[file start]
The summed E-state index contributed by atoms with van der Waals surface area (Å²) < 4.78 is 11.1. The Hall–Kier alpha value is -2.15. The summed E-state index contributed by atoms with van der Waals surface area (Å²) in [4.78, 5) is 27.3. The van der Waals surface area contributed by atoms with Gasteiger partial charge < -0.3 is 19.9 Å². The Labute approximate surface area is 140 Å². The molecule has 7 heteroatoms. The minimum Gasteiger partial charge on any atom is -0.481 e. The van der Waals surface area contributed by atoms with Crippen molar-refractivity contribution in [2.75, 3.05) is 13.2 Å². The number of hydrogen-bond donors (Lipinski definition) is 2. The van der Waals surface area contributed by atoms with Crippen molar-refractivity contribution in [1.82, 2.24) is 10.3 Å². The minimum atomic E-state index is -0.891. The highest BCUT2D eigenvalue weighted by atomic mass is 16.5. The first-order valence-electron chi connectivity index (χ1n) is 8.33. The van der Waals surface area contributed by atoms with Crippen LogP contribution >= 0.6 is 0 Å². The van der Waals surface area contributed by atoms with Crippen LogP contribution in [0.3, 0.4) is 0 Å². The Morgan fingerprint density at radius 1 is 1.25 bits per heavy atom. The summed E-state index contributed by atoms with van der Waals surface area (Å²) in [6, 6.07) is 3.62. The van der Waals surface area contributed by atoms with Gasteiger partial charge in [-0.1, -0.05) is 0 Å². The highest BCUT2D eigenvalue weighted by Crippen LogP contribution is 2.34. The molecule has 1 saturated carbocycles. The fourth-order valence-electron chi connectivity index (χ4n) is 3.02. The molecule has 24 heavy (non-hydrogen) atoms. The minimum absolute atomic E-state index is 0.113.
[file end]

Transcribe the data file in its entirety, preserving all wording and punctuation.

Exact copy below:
The summed E-state index contributed by atoms with van der Waals surface area (Å²) < 4.78 is 11.1. The Hall–Kier alpha value is -2.15. The summed E-state index contributed by atoms with van der Waals surface area (Å²) in [4.78, 5) is 27.3. The van der Waals surface area contributed by atoms with Gasteiger partial charge < -0.3 is 19.9 Å². The Labute approximate surface area is 140 Å². The molecule has 7 heteroatoms. The minimum Gasteiger partial charge on any atom is -0.481 e. The van der Waals surface area contributed by atoms with Crippen molar-refractivity contribution in [2.75, 3.05) is 13.2 Å². The number of hydrogen-bond donors (Lipinski definition) is 2. The van der Waals surface area contributed by atoms with Crippen molar-refractivity contribution in [1.82, 2.24) is 10.3 Å². The minimum atomic E-state index is -0.891. The highest BCUT2D eigenvalue weighted by atomic mass is 16.5. The first-order valence-electron chi connectivity index (χ1n) is 8.33. The van der Waals surface area contributed by atoms with Crippen LogP contribution >= 0.6 is 0 Å². The van der Waals surface area contributed by atoms with Crippen LogP contribution in [0.3, 0.4) is 0 Å². The Morgan fingerprint density at radius 1 is 1.25 bits per heavy atom. The summed E-state index contributed by atoms with van der Waals surface area (Å²) in [6, 6.07) is 3.62. The van der Waals surface area contributed by atoms with Gasteiger partial charge in [-0.1, -0.05) is 0 Å². The highest BCUT2D eigenvalue weighted by Crippen LogP contribution is 2.34. The molecule has 1 saturated carbocycles. The fourth-order valence-electron chi connectivity index (χ4n) is 3.02. The molecule has 24 heavy (non-hydrogen) atoms. The minimum absolute atomic E-state index is 0.113.